Additional Details

Primary Surface: Not Available
Secondary Surface: Rock, boulders
Rock, smooth
Water, still

Elevation Low Point: Not Available
Elevation High Point: Not Available
Elevation Gain (cumulative): Not Available

Year Designated:

Supporting Webpages and Documents

Brochure: A detailed description of entire paddle trail including launch site photos, portage information and photos, and trip information.
Brochure: Screenshot of event information for multi-day paddle event on Trinity River Paddle Trail.
Brochure: Document listing details about the 5 learning centers located along the Trinity River Paddling Trail.
Brochure: A brochure with basic information and high level map that is available at outdoors stores and retailers.
Brochure: Flyer/Poster PDF of Paddle Trail Map w Launch points and Legend with section descriptions.
Other: Event: Clean up for national Public Lands Day.
Other: Announcement after huge cleanup at Frasier Dam Recreation Area on the trail.
Other: Event announcement for Trinity Trash Bash fall event on the Trinity River Trail.
Other: Event announcement for Pop-up cleanup along the river.
Other: Combined document of letters of support from various cities outfitters, and clubs.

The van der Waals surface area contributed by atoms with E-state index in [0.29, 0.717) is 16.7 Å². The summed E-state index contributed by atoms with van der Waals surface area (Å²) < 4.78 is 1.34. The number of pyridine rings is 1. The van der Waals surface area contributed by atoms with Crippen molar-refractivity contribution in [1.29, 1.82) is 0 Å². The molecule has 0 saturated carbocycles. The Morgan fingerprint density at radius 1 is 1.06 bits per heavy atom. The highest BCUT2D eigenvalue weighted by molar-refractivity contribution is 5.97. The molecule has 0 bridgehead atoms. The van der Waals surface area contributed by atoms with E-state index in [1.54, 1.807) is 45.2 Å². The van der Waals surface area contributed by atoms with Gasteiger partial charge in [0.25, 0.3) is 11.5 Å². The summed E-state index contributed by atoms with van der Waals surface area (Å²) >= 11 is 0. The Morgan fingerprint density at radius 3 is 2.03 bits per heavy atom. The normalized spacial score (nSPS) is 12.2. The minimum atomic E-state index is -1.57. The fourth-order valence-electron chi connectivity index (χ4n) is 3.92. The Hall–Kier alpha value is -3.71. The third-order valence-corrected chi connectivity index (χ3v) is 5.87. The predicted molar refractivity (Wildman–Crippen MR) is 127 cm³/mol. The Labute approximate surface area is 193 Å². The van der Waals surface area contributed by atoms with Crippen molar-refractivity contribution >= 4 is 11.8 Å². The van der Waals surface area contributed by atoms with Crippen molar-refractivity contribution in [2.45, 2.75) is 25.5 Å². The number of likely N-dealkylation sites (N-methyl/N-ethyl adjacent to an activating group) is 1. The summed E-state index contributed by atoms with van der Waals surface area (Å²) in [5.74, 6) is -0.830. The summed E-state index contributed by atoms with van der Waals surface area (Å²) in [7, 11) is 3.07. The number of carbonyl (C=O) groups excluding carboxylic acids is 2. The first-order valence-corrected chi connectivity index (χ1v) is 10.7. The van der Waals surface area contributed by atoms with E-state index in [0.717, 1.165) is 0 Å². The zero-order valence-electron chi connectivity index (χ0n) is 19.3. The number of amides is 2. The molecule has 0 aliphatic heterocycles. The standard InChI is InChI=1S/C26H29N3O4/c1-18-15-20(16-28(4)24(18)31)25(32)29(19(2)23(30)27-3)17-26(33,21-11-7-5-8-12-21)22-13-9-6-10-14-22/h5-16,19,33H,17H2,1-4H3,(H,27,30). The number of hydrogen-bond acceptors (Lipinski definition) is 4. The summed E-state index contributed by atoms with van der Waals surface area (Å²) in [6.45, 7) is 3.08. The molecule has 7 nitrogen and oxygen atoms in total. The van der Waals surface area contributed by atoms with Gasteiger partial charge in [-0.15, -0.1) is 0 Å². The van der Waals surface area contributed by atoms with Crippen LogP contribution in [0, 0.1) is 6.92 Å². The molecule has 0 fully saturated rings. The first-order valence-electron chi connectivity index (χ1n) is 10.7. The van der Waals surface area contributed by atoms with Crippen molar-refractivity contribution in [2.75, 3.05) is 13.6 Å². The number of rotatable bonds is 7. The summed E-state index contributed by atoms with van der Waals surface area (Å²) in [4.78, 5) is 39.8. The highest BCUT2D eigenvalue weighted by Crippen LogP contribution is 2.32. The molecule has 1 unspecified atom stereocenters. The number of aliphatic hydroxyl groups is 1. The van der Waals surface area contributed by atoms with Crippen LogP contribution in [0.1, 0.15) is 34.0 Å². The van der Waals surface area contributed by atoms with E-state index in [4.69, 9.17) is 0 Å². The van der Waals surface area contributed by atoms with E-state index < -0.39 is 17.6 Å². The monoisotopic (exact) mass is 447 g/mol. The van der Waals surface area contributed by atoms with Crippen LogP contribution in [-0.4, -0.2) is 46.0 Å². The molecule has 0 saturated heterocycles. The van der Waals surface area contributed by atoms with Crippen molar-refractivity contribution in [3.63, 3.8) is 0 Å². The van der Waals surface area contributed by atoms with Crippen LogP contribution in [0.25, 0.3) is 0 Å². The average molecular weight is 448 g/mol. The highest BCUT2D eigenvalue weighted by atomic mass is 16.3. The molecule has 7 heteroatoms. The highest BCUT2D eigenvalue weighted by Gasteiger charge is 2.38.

Other: Document showing wayfinding signs and Kiosks as well as letters of approval for installation.
Other: A screenshot of the Trinity Coalition Facebook Page supporting the paddle trail.
Other: A screenshot of the Facebook Group centered on the Trinity River Paddle Trail
Other: Document detailing emergency access points for first responders
Other: Document detailing current and future vision for Trinity River Paddling Trail
Website: Trinity River Paddling Trail Association Public Group

Contact Information

For more information and current conditions, contact the trail manager (listed below). For questions, suggestions, and corrections to information listed on the website, contact American Trails.

Public Contact:
Teresa Patterson
Paddle Trail Manager
Trinity Coalition
100 Crescent Ct
Suite 1150
Dallas, TX 75201
(214) 478-7856
[email protected]

Trail Management:
Dale Harris
Board Member
Trinity Coalition
1309 Lakebreeze Dr
Garland, TX 75043 -1866
[email protected]

Trail Management:
Alex Dubovsky
Board Member
Trinity Coalition
4205 Grandbrook Ln
Plano, TX 75074
(214) 415-7747
[email protected]

Trail Management:
Stephen Smith
Board Chair, CFA
Trinity Coalition
100 Crescent Court
Suite 1150
Dallas, TX 75201
(214) 880-4601
[email protected]



2020 NRT Photo Contest Winner - Water Trails. Photo by Teresa Patterson.

2020 NRT Photo Contest Winner - Water Trails. Photo by Teresa Patterson.


Great Paddling

I have only been on the Trinity River in my kayak at two access points, but both times, I found it to be a pleasant experience. The access on Hebron Road is first class . The river is scenic and provides lots of opportunities to see birds and other wildlife. I am so happy to see our beautiful river as a part of the National Water Trails System.

November 4, 2020